China's Environmental Industry E-mail
Wednesday, July 15, 2009

F&S Snapshot of China's Environmental Industry

China's Rapid Industrialization and Urbanization Signifies Growth Potential of Environmental Industry, Says Frost & Sullivan

Posted on: Monday, 15 June 2009

SINGAPORE, June 15 /PRNewswire/ -- As the global economy goes through the worst financial crisis since the Great Depression, countries in Asia Pacific have not been spared and experienced a slowdown in economic growth. In the first quarter of 2009, China's GDP expanded by 6.1%, its slowest in the last 10 years.

According to Frost & Sullivan Asia Pacific Consultant of Environmental & Building Technologies Practice Ranajay Dasgupta, the challenging business climate impacted the performance of the environmental industry in China, though some sectors were more adversely affected than the others.

"The quarter saw a decline in industrial production, especially in the export-oriented manufacturing sector. The volume of industrial waste generated was low, and revenues from industrial waste treatment fell compared to the same period a year back. However, demand for waste management services in municipal sector continues to remain strong," he said.

He also added that though the economic environment will continue to remain challenging for the remaining half of the year, the Chinese government's emphasis on market recovery, environmental policies, and environmental projects for all sectors and entities will help the waste management market to return to its high growth state.

"The water and wastewater industry saw strong earnings from municipal projects, while earnings in the industrial sector dipped. The market is expected to grow by 10-12% this year and expected to recover to an annual growth rate of 16% post 2010," he continued.

This is aided by the rapid industrialization and urbanization of emerging economies in Asia. Around 48 million people migrated to Asian cities in 2008, a figure expected to rise sharply in coming years.

"It is estimated that the water treatment rate in Chinese cities is less than 60%. The growth and lack of infrastructure is putting intense pressure on urban infrastructure, water and waste management services, and signifies the growth potential of the environmental industry in coming years," said Dasgupta.

According to Dasgupta, Asian countries are already suffering from the effects of climate change and both the developed and the developing nations have regulations in place to address the issue. However, conformance to the rules has been low in developing countries but going forward, governments will enforce a stronger adherence to the increasingly stringent pollution control requirements.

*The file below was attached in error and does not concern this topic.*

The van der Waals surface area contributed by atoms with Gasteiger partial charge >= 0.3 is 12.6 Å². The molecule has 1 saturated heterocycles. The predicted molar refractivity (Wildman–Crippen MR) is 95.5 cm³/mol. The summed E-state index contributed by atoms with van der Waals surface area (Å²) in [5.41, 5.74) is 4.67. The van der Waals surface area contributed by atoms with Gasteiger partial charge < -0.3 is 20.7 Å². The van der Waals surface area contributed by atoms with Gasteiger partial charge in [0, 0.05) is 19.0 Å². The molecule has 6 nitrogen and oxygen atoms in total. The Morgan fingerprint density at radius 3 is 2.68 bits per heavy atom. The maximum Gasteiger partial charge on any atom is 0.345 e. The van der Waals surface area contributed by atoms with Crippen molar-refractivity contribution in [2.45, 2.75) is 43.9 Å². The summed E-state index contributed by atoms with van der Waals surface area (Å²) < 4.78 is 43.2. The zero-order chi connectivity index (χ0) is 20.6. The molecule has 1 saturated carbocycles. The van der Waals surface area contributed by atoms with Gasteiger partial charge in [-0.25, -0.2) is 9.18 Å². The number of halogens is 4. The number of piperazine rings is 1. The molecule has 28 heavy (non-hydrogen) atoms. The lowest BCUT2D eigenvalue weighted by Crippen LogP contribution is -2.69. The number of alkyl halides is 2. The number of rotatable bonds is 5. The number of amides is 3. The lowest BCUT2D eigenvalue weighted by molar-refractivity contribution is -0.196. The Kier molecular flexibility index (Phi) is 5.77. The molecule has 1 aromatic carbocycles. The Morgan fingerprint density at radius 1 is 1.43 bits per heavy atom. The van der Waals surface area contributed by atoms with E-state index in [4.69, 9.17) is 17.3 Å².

"There is increased emphasis on the prevention and control of all forms of pollution like water, air, soil and solid waste; and the promotion of technological advancement by adoption of foreign as well as innovative indigenous technology. Foreign companies with superior technical expertise will find more opportunities in teaming up with Asian companies to help them meet the stringent pollution control standards," he added.

In terms of industry specifics, Dasgupta said that the rising water shortage, especially in Northern China, is acting as a stimulant for growth in wastewater recycling and desalination.

"While the civil contracting market continues to be dominated by local players, the equipment and technology markets will see more international players from US, EU, and Japan extending their footprints in China through both organic and inorganic growth routes. At the same time, Chinese players will become more technologically innovative, export-oriented and give stiffer competition to international players," he said.

As per the 11th Five-Year Plan (2006 - 2010), the total investment in the water industry will be $77.72 billion. "Rapid industrialization and urbanization will need major investments in environmental infrastructure, and thus will continue to create vast opportunities for contractors, and equipment and technology suppliers," says Dasgupta. "Increased government focuses on environmental issues, stronger enforcement of legislation and international pressure will spur growth in China's environment sector in coming years."

Frost & Sullivan does not foresee any major cuts in environmental budget. The environmental sector in Asia will be driven by China, India, and Southeast Asia, where socioeconomic growth will continue to create vast opportunities.

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